DEATH IN THE EAST by Abir Mukherjee | Blog Tour Extract | (@radiomukhers @vintagebooks) #DeathInTheEast

Death in the East: (Sam Wyndham Book 4)
Publisher: Vintage
Available in Ebook, Audio, Hardback, Paperback (6 August 2020)
432 pages

My thanks to Hope of Vintage for the invitation to the take in the tour for the paperback publication of Death in the East. For my turn today, I have an extract.

ABOUT THE BOOK

Calcutta police detective Captain Sam Wyndham and his quick-witted Indian Sergeant, Surrender-not Banerjee, are back for another rip-roaring adventure set in 1920s India.

1905, London

When Bessie Drummond, an old flame of Sam Wyndham’s, is attacked in the street, he is determined to get to the bottom of it. But the next day, Bessie is found dead in her room and Wyndham soon finds himself caught up in her murder investigation. The case will cost the young constable more than he ever imagined.

1922, India

Leaving Calcutta, Wyndham heads for the hills of Assam, ready to put his opium addiction behind him. But when he arrives, he sees a ghost from his life in London – a man thought to be long dead, a man Wyndham hoped he would never see again.

Wyndham knows he must call his friend and colleague Sergeant Banerjee for help. He is certain that this figure from his past can only be after one thing: revenge…

EXTRACT

THIRTEEN
February 1922
Assam

The sound of the drums died.

In the periphery of my vision, I saw people begin to disperse. Slowly, and like a newborn foal, I got to my feet. Brother Shankar offered me a steadying hand but I declined, and trembling, with my mouth bone-dry and my throat aflame, made my way back to the dormitory.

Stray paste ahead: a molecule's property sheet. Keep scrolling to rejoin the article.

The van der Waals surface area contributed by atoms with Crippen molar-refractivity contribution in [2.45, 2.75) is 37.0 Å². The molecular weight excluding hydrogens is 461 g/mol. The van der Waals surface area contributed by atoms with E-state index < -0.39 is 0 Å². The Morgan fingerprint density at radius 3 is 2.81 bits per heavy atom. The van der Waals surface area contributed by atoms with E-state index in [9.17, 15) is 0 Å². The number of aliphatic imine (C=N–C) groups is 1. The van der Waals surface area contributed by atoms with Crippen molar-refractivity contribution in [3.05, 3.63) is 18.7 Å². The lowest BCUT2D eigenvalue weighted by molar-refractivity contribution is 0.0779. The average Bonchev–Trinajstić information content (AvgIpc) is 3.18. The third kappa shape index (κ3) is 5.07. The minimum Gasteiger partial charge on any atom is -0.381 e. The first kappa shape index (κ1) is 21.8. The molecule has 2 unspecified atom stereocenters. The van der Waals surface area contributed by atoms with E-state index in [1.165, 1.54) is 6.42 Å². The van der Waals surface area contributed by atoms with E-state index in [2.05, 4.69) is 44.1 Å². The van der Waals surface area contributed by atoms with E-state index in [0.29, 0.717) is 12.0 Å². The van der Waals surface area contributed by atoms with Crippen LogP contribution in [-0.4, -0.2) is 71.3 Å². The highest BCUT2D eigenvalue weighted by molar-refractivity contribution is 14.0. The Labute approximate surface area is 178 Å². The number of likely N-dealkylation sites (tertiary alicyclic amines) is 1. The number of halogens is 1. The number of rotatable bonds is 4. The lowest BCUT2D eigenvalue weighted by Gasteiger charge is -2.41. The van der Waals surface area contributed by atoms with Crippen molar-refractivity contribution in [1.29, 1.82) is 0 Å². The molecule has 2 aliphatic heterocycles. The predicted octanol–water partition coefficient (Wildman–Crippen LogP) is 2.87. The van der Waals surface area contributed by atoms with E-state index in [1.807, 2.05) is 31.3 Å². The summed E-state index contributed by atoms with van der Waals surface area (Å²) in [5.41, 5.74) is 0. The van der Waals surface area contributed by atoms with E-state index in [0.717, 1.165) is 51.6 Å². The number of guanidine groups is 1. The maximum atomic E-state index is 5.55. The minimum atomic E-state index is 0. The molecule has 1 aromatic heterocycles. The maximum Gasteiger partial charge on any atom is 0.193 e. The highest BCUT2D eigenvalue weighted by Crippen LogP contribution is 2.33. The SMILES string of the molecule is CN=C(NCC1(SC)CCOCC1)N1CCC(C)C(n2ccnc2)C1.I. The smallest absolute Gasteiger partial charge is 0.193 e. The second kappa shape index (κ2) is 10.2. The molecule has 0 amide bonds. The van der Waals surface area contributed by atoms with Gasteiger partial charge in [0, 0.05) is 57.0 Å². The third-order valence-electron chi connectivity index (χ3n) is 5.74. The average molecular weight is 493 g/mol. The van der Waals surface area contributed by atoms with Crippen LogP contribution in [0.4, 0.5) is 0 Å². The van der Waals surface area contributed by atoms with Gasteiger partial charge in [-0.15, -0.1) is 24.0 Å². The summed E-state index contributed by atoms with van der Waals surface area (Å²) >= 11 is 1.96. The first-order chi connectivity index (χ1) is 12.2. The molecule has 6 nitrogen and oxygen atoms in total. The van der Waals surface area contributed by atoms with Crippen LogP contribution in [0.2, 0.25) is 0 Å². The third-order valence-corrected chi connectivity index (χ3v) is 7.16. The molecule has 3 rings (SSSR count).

I entered to words of congratulation, acknowledging them with barely a nod. Then, exhausted, I fell onto my cot and pulled the blankets close. I shut my eyes and prayed for sleep, but none came. Instead I lay there in the limbo of delirium, in pain and too weak to move.

The hours passed. The gong for dinner sounded. My dorm-mates departed for the mess hall, and I lay where I was. If I’d been able to think, I might have realised that there was something new about my pain; something different from the usual symptoms of withdrawal. I might have taken it as a sign that things were changing, maybe even improving. But lying there, having undergone my first treatment, all that was beyond me, and eventually, I passed out.

I awoke to darkness and in the full grip of a fever, my body drenched in sweat. Trembling, I wrenched myself up, and as I started to shiver, realised I was still without my shirt. I fumbled, looking for it, then gave up and staggered out of the hut, making for the mess hall and the cauldron of herbal tea. Out of the corner of my eye, I caught something, a shadow watching me across the courtyard. I turned, but the figure dissolved into the blackness and for a moment I thought I heard padded footsteps receding into the night. I tried to pull myself together. My body felt hollow, and as I filled a cup and drank it down, it seemed as though the tea was simply soaking through my desiccated shell, straight into my cells.

Two more cupfuls and I headed back to the dorm. Once more, sleep eluded me. My muscles began to cramp. In an effort to quell the pain, I found myself standing, then walking, pacing to and fro, up and down the length of the hut. I must have kept that up for hours, just walking back and forth and muttering all sorts of non- sense to myself, until finally, overcome once more with exhaustion, I fell onto my bed and suddenly I was back in 1905, running through the rain, with Bessie Drummond’s voice echoing in my ears, chasing after a man who’d jumped onto the tracks at Shoreditch.